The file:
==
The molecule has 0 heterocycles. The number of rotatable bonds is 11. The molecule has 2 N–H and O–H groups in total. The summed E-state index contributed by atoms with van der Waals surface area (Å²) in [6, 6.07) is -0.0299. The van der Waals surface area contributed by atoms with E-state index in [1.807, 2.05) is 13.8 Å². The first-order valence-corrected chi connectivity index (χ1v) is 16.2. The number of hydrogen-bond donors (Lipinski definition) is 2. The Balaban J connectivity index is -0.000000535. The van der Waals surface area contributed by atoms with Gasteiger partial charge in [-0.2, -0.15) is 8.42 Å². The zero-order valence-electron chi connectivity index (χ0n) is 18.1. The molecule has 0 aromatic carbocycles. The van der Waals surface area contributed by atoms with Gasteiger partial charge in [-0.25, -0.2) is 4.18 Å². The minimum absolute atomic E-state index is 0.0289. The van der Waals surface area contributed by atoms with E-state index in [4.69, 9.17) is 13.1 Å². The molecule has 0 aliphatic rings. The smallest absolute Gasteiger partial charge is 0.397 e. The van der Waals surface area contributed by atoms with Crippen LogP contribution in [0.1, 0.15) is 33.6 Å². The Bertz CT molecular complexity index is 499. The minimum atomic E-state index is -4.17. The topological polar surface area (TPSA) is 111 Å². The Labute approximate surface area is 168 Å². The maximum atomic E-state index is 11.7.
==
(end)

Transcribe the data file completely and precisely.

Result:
The molecule has 0 heterocycles. The number of rotatable bonds is 11. The molecule has 2 N–H and O–H groups in total. The summed E-state index contributed by atoms with van der Waals surface area (Å²) in [6, 6.07) is -0.0299. The van der Waals surface area contributed by atoms with E-state index in [1.807, 2.05) is 13.8 Å². The first-order valence-corrected chi connectivity index (χ1v) is 16.2. The number of hydrogen-bond donors (Lipinski definition) is 2. The Balaban J connectivity index is -0.000000535. The van der Waals surface area contributed by atoms with Gasteiger partial charge in [-0.2, -0.15) is 8.42 Å². The zero-order valence-electron chi connectivity index (χ0n) is 18.1. The molecule has 0 aromatic carbocycles. The van der Waals surface area contributed by atoms with Gasteiger partial charge in [-0.25, -0.2) is 4.18 Å². The minimum absolute atomic E-state index is 0.0289. The van der Waals surface area contributed by atoms with E-state index in [4.69, 9.17) is 13.1 Å². The molecule has 0 aliphatic rings. The smallest absolute Gasteiger partial charge is 0.397 e. The van der Waals surface area contributed by atoms with Crippen LogP contribution in [0.1, 0.15) is 33.6 Å². The Bertz CT molecular complexity index is 499. The minimum atomic E-state index is -4.17. The topological polar surface area (TPSA) is 111 Å². The Labute approximate surface area is 168 Å². The maximum atomic E-state index is 11.7.